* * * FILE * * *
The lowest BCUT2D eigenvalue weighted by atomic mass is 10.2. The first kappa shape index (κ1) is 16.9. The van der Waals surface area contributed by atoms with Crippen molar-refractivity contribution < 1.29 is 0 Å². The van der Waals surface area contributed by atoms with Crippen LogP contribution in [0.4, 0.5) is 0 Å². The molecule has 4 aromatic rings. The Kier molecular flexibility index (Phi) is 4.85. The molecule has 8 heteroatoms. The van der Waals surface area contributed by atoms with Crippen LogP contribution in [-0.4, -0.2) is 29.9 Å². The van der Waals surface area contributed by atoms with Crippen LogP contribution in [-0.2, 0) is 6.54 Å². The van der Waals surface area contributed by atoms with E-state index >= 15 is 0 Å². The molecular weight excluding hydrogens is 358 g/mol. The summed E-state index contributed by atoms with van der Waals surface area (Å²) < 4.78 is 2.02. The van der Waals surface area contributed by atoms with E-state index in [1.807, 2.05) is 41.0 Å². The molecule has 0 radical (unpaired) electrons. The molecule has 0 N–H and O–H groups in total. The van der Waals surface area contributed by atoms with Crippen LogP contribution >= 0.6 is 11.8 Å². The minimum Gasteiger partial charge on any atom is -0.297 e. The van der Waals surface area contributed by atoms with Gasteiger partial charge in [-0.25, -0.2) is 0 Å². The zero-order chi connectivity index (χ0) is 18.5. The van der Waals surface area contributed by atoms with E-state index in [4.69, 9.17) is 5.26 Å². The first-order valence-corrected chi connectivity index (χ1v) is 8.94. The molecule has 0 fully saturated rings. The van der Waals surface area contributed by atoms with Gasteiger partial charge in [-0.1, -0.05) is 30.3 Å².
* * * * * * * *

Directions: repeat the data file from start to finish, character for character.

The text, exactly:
The lowest BCUT2D eigenvalue weighted by atomic mass is 10.2. The first kappa shape index (κ1) is 16.9. The van der Waals surface area contributed by atoms with Crippen molar-refractivity contribution < 1.29 is 0 Å². The van der Waals surface area contributed by atoms with Crippen LogP contribution in [0.4, 0.5) is 0 Å². The molecule has 4 aromatic rings. The Kier molecular flexibility index (Phi) is 4.85. The molecule has 8 heteroatoms. The van der Waals surface area contributed by atoms with Crippen LogP contribution in [-0.4, -0.2) is 29.9 Å². The van der Waals surface area contributed by atoms with Crippen LogP contribution in [-0.2, 0) is 6.54 Å². The van der Waals surface area contributed by atoms with E-state index >= 15 is 0 Å². The molecular weight excluding hydrogens is 358 g/mol. The summed E-state index contributed by atoms with van der Waals surface area (Å²) < 4.78 is 2.02. The van der Waals surface area contributed by atoms with E-state index in [1.807, 2.05) is 41.0 Å². The molecule has 0 radical (unpaired) electrons. The molecule has 0 N–H and O–H groups in total. The van der Waals surface area contributed by atoms with Crippen LogP contribution >= 0.6 is 11.8 Å². The minimum Gasteiger partial charge on any atom is -0.297 e. The van der Waals surface area contributed by atoms with Gasteiger partial charge in [-0.25, -0.2) is 0 Å². The zero-order chi connectivity index (χ0) is 18.5. The van der Waals surface area contributed by atoms with E-state index in [4.69, 9.17) is 5.26 Å². The first-order valence-corrected chi connectivity index (χ1v) is 8.94. The molecule has 0 fully saturated rings. The van der Waals surface area contributed by atoms with Gasteiger partial charge in [-0.1, -0.05) is 30.3 Å².